German police arrests a gang member of a group which was plotting mosque attacks, murders Photograph:( AFP )
The suspects, 11 gang members, and one accomplice had met regularly to plan, with all but one of them pledging to contribute thousands towards a $59,000 pot to finance the purchase of weapons
Germany on Friday charged 12 men with plotting well-funded, armed attacks on mosques in which they planned to kill or injure as many Muslims as possible.
German prosecutors said in a statement "They aimed through attacks on mosques and the killing and wounding of as many Muslims as possible to create civil war-like conditions."
The suspects, 11 gang members, and one accomplice had met regularly to plan, with all but one of them pledging to contribute thousands towards a $59,000 pot to finance the purchase of weapons.
It comes as the European Union ministers agreed to reinforce security at the bloc's external borders and to impose tougher controls on violent extremism online.
The suspects, aged between 31 and 61, are all Germans, and all but one of them has been detained. The twelfth is still at large, prosecutors in the southeastern city of Stuttgart said.
Another suspect had died while in custody. A prosecution official said he had killed himself and that there was nothing to indicate foul play.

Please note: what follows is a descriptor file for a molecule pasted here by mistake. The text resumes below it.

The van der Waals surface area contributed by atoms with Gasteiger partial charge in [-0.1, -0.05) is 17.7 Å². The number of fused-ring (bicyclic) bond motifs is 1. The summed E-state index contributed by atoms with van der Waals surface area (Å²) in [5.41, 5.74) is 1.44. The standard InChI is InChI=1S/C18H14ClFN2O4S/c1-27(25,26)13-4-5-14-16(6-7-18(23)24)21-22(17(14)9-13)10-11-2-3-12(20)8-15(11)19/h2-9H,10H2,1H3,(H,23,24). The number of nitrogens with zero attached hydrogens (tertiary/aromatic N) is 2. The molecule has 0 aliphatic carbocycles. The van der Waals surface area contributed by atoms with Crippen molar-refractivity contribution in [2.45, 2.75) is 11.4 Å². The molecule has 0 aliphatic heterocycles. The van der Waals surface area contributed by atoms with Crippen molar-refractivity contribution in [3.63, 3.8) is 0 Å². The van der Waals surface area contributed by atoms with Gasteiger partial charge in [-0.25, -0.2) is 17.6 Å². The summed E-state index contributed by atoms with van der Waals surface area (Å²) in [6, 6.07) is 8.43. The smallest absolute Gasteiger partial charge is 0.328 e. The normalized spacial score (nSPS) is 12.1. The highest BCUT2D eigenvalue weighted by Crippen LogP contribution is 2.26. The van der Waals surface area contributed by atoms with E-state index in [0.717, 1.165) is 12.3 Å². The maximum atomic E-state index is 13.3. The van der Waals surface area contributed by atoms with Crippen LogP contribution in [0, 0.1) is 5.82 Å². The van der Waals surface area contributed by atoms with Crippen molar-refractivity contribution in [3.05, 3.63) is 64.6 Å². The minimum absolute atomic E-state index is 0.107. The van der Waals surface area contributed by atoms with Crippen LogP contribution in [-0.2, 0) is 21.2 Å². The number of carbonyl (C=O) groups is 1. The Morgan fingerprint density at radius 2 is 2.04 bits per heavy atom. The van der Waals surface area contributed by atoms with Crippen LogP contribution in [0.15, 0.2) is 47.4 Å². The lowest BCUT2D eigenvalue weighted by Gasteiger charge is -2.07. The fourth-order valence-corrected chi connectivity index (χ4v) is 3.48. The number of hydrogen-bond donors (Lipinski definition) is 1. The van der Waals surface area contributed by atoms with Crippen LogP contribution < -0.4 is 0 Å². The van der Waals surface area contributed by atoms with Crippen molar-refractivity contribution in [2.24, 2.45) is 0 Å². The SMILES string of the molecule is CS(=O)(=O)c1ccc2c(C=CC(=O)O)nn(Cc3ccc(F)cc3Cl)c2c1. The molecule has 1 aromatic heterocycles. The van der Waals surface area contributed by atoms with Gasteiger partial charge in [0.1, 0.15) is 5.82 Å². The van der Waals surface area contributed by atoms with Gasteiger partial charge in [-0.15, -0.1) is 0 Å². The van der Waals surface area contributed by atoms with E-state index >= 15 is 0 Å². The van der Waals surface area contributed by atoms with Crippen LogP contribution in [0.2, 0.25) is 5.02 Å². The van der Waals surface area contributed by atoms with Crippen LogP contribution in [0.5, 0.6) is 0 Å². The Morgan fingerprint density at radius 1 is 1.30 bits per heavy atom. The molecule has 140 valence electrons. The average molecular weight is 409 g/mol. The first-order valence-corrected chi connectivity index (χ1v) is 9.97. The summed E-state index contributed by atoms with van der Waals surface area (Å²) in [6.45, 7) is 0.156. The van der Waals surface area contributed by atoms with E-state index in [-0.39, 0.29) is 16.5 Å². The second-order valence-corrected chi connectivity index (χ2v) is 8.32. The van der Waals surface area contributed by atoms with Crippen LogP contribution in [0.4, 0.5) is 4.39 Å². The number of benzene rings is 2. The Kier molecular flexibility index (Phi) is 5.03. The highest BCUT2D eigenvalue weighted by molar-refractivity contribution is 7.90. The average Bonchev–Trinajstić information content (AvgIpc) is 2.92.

The official said cash sums in the "mid-four-digit range" had been found in suspects' houses.
Germany has experienced a spate of right-wing attacks in recent years directed at minorities and those perceived to support them.
Members of the so-called National Socialist Underground were convicted in 2018 for a decade-long spree of murders of ethnic Turks. Last year, another right-wing extremist targeted a synagogue in Eastern Germany, killing two bystanders.
A suspected far-right sympathiser is on trial for killing conservative politician Walter Luebcke. Luebcke, a vocal supporter of Chancellor Angela Merkel, had called for refugees to be given the support and welcome they needed during the 2015 refugee crisis.
Far-right sympathisers have also been unmasked in the police and armed forces.
Far-right extremism is particularly sensitive in Germany because of its responsibility for the Nazis' World War Two genocide of six million European Jews.